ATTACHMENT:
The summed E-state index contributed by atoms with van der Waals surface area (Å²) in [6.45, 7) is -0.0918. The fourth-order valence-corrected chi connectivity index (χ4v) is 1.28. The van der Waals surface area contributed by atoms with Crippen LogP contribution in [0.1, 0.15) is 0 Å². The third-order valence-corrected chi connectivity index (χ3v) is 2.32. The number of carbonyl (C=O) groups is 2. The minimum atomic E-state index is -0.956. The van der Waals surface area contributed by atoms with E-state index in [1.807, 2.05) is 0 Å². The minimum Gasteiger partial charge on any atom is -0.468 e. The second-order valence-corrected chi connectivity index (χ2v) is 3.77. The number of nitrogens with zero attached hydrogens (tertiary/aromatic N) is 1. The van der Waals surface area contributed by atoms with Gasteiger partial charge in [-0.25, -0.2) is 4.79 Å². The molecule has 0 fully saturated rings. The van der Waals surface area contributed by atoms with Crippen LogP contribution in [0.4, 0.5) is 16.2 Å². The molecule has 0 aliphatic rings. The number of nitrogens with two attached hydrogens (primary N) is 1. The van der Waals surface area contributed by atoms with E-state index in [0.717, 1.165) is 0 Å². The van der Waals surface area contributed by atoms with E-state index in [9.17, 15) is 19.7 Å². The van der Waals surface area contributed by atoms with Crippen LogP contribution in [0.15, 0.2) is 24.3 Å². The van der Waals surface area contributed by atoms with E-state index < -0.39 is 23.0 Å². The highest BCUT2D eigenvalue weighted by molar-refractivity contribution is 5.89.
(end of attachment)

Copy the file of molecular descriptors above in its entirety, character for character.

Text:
The summed E-state index contributed by atoms with van der Waals surface area (Å²) in [6.45, 7) is -0.0918. The fourth-order valence-corrected chi connectivity index (χ4v) is 1.28. The van der Waals surface area contributed by atoms with Crippen LogP contribution in [0.1, 0.15) is 0 Å². The third-order valence-corrected chi connectivity index (χ3v) is 2.32. The number of carbonyl (C=O) groups is 2. The minimum atomic E-state index is -0.956. The van der Waals surface area contributed by atoms with E-state index in [1.807, 2.05) is 0 Å². The minimum Gasteiger partial charge on any atom is -0.468 e. The second-order valence-corrected chi connectivity index (χ2v) is 3.77. The number of nitrogens with zero attached hydrogens (tertiary/aromatic N) is 1. The van der Waals surface area contributed by atoms with Gasteiger partial charge in [-0.25, -0.2) is 4.79 Å². The molecule has 0 fully saturated rings. The van der Waals surface area contributed by atoms with Crippen LogP contribution in [0.4, 0.5) is 16.2 Å². The molecule has 0 aliphatic rings. The number of nitrogens with two attached hydrogens (primary N) is 1. The van der Waals surface area contributed by atoms with E-state index in [0.717, 1.165) is 0 Å². The van der Waals surface area contributed by atoms with E-state index in [9.17, 15) is 19.7 Å². The van der Waals surface area contributed by atoms with Crippen LogP contribution in [0.15, 0.2) is 24.3 Å². The van der Waals surface area contributed by atoms with E-state index < -0.39 is 23.0 Å². The highest BCUT2D eigenvalue weighted by molar-refractivity contribution is 5.89.